Positive agricultural energy from manure and slurry

Methane emitted from the open storage of manure and slurry on farms is 28 times more harmful to the climate than CO₂. Biogas facilities offer a multi-functional climate mitigation solution, producing electricity, heat and fertiliser at the same time.

Biogas facilities play an important role in reducing methane, a greenhouse gas that is particularly prevalent in agriculture. “Agricultural Biogas Facilities”, the climate mitigation programme led by Ökostrom Schweiz, reduces methane emissions, and the KliK Foundation acquires reduction certificates, attestations for proven reductions, to ensure the financial viability of the facilities. Current figures forecast the 30 or so agricultural projects participating in the programme to reduce methane emissions by around 100,000 tonnes of CO₂ equivalents (CO₂e) by 2030. 

To shed light on the complex aspects of biogas facilities from different perspectives, the KliK Foundation held two discussions with experts in the field.

Fermentation of biomass
There are around 120 agricultural biogas facilities being operated in Switzerland. They have an anaerobic fermentation process, mainly using manure and slurry in a closed system called a digester. This process benefits the climate because the methane (CH₄) produced is then used to generate electricity, motor fuel and heat, which is environmentally friendly. The remaining solids, known as digestate or fermentation residue, are odourless and serve as a high-quality fertiliser.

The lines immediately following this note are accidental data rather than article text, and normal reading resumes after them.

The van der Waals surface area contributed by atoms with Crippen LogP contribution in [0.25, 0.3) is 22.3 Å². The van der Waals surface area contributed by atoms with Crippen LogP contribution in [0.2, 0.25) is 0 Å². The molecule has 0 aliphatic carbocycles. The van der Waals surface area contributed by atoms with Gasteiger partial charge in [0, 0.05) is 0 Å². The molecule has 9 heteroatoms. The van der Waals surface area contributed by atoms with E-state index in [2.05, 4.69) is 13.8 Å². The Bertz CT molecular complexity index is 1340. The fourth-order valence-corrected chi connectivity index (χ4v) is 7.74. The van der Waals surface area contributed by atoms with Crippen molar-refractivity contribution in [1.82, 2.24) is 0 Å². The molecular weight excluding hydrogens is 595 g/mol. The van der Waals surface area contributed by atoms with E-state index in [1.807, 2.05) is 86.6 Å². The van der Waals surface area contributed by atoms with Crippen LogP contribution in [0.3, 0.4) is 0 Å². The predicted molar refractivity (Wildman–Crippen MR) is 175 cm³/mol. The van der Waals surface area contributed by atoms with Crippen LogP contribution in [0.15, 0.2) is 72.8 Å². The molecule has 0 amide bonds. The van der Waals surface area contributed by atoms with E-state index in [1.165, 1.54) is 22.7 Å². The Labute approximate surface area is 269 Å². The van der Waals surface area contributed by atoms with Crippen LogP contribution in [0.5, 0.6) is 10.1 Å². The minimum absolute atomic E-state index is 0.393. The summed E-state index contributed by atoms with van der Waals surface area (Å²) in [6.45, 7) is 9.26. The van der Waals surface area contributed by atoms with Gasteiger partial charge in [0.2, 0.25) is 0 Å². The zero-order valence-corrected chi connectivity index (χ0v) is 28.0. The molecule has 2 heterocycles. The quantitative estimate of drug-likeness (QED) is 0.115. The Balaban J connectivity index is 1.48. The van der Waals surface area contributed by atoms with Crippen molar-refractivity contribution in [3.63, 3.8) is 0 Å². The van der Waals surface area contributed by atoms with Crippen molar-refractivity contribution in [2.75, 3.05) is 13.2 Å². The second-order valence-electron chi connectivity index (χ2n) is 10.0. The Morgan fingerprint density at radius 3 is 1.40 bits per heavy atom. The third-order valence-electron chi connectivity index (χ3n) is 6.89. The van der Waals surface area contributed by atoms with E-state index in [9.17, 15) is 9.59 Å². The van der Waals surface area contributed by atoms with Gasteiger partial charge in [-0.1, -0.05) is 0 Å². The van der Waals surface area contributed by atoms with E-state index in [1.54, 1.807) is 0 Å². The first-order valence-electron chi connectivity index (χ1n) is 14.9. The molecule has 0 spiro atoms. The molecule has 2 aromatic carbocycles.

Fabienne Thomas, Head of Policy at aeesuisse, the umbrella organisation of the Swiss economy, has been promoting renewable energy and energy efficiency for many years, including agricultural biogas facilities in Switzerland. In an interview with the KliK Foundation, Thomas provides a political perspective on the situation of biogas facilities. Recently, a biogas facility was installed on the farm of Georg and Kaspar Müller in Steckborn, with planning and construction process support from Ökostrom Schweiz. Victor Anspach, a member of the cooperative’s management team, looks at the legal framework and its practical implementation. He gives insights into the opportunities, risks and daily challenges of a biogas facility.